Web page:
The New Mexico Regulation and Licensing Department (RLD) approved its first cannabis business license last month.
According to state regulators, Aztec-based Mother’s Meds received its cannabis producer’s license from RLD on Nov. 1, making it the first licensee to be approved by the state. The license will reportedly go into effect as soon as a background check clears.
RLD has repeatedly said that the adult-use market will be ready to open retailers’ doors and allow consumers to purchase legal marijuana on day one. But some budding cannabis entrepreneurs have expressed concern that the state is moving too slow to approve license applications.
It takes around four months to grow and process cannabis for consumption, and by law, the state must open the doors on the adult-use market by April 1, 2022. That means that producers will have to start growing by December at the latest to be ready to meet consumer demand by the deadline set by the law.
The RLD’s Cannabis Control Division has a new director. The department recently announced that former Colorado lobbyist Kristen Thomson will now be running the state’s cannabis regulatory agency.
Thompson received a bachelor’s degree in political science from Colorado State University and a graduate certificate in strategic communications from the University of Colorado. Thompson recently served as senior director of government affairs for Columbia Care/The Green Tree, one of the largest vertically integrated cannabis companies in Colorado.
She is reported to have had an extensive background in shaping cannabis policies in Colorado and is expected to bring that expertise to her new position. CCD spokesperson Heather Brewer said, “The Cannabis Control Division is incredibly grateful to have someone with Kristen Thomson’s impressive background in cannabis policy leading the division. Kristen’s experience advancing social equity and environmental sustainability while working with small cannabis producers and large companies will be invaluable as CCD continues its mission to support a thriving cannabis industry in New Mexico.”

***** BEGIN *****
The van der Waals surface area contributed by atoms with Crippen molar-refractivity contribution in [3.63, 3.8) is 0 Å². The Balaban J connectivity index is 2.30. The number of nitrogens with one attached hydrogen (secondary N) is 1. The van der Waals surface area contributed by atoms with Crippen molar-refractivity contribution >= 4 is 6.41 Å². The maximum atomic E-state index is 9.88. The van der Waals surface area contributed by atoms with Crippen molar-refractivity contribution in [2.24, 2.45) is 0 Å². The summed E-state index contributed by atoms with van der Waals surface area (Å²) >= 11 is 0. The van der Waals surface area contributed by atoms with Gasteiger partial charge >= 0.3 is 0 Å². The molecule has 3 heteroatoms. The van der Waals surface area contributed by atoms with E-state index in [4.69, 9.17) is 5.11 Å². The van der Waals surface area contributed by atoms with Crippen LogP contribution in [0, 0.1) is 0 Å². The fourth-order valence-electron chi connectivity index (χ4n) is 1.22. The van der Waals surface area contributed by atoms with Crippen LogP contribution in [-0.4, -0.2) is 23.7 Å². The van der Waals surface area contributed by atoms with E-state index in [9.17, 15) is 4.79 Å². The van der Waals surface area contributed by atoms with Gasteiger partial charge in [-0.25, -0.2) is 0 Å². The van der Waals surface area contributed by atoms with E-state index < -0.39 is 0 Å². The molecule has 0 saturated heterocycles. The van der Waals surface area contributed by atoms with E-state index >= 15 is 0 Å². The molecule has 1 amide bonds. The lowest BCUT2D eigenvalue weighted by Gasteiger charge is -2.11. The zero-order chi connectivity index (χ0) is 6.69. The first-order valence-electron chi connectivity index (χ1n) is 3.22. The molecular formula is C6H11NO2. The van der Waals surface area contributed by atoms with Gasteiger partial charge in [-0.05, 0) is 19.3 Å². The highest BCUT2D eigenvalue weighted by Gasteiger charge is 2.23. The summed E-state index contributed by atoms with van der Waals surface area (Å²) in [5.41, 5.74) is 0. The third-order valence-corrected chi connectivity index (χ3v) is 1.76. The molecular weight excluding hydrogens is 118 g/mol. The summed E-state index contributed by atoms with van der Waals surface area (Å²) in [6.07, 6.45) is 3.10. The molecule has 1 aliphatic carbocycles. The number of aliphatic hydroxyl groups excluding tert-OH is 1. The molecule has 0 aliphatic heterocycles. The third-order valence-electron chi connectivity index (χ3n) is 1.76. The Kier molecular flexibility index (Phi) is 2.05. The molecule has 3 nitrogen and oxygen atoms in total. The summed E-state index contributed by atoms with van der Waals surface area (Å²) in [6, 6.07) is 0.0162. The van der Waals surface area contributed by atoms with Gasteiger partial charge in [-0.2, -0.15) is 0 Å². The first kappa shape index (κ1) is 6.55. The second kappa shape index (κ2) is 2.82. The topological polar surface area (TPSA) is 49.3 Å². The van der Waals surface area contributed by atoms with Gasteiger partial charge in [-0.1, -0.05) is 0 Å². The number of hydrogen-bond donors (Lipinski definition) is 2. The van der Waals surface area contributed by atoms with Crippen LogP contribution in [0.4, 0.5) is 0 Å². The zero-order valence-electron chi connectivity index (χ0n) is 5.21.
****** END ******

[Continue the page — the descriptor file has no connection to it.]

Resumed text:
At a Cannabis Regulatory Advisory Committee meeting last month, the committee decided to recommend that the CCD’s draft rules for cannabis regulation remove requirements that would bar anyone under the age of 18 from entering a medical or adult-use marijuana dispensary.
Committee members were concerned that the rule would make it difficult for some consumers to gain access to cannabis without taking on the additional financial burden of finding childcare.
Committee member Paul Haidle disagreed and said that determining whether a minor was actually the child of a customer would be difficult for retailers. It was pointed out that the state’s Liquor Control Act allows minors to enter into liquor stores if they are accompanied by a parent, however, and Haidle was apparently convinced by the argument.
The committee voted unanimously to recommend that the CCD consider making the cannabis rules regarding children in dispensaries align with the state’s liquor rules.
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